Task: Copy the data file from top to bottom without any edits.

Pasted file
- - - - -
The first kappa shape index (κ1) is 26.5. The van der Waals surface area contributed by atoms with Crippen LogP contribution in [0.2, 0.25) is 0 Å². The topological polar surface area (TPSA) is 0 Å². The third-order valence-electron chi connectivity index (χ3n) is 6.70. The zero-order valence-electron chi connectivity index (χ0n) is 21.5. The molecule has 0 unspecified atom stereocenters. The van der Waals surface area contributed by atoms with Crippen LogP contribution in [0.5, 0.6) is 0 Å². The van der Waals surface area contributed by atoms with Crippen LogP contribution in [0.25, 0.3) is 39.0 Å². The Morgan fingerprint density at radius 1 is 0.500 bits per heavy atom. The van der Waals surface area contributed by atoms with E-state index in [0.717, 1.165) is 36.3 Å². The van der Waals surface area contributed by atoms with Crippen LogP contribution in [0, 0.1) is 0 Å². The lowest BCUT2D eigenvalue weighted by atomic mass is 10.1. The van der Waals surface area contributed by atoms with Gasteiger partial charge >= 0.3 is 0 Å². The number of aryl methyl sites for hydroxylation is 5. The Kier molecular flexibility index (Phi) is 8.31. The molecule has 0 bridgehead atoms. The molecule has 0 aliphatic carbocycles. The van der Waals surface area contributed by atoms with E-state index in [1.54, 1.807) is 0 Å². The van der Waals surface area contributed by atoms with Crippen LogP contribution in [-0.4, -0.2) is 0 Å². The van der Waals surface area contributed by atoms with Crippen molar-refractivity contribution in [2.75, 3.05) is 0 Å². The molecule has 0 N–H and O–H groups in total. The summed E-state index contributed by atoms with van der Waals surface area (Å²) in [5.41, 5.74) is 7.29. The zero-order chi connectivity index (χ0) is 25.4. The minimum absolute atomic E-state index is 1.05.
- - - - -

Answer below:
The first kappa shape index (κ1) is 26.5. The van der Waals surface area contributed by atoms with Crippen LogP contribution in [0.2, 0.25) is 0 Å². The topological polar surface area (TPSA) is 0 Å². The third-order valence-electron chi connectivity index (χ3n) is 6.70. The zero-order valence-electron chi connectivity index (χ0n) is 21.5. The molecule has 0 unspecified atom stereocenters. The van der Waals surface area contributed by atoms with Crippen LogP contribution in [0.5, 0.6) is 0 Å². The van der Waals surface area contributed by atoms with Crippen LogP contribution in [0.25, 0.3) is 39.0 Å². The Morgan fingerprint density at radius 1 is 0.500 bits per heavy atom. The van der Waals surface area contributed by atoms with E-state index in [0.717, 1.165) is 36.3 Å². The van der Waals surface area contributed by atoms with Crippen LogP contribution in [0, 0.1) is 0 Å². The lowest BCUT2D eigenvalue weighted by atomic mass is 10.1. The van der Waals surface area contributed by atoms with Gasteiger partial charge >= 0.3 is 0 Å². The number of aryl methyl sites for hydroxylation is 5. The Kier molecular flexibility index (Phi) is 8.31. The molecule has 0 bridgehead atoms. The molecule has 0 aliphatic carbocycles. The van der Waals surface area contributed by atoms with E-state index in [1.54, 1.807) is 0 Å². The van der Waals surface area contributed by atoms with Crippen LogP contribution in [-0.4, -0.2) is 0 Å². The van der Waals surface area contributed by atoms with Crippen molar-refractivity contribution in [2.75, 3.05) is 0 Å². The molecule has 0 N–H and O–H groups in total. The summed E-state index contributed by atoms with van der Waals surface area (Å²) in [5.41, 5.74) is 7.29. The zero-order chi connectivity index (χ0) is 25.4. The minimum absolute atomic E-state index is 1.05.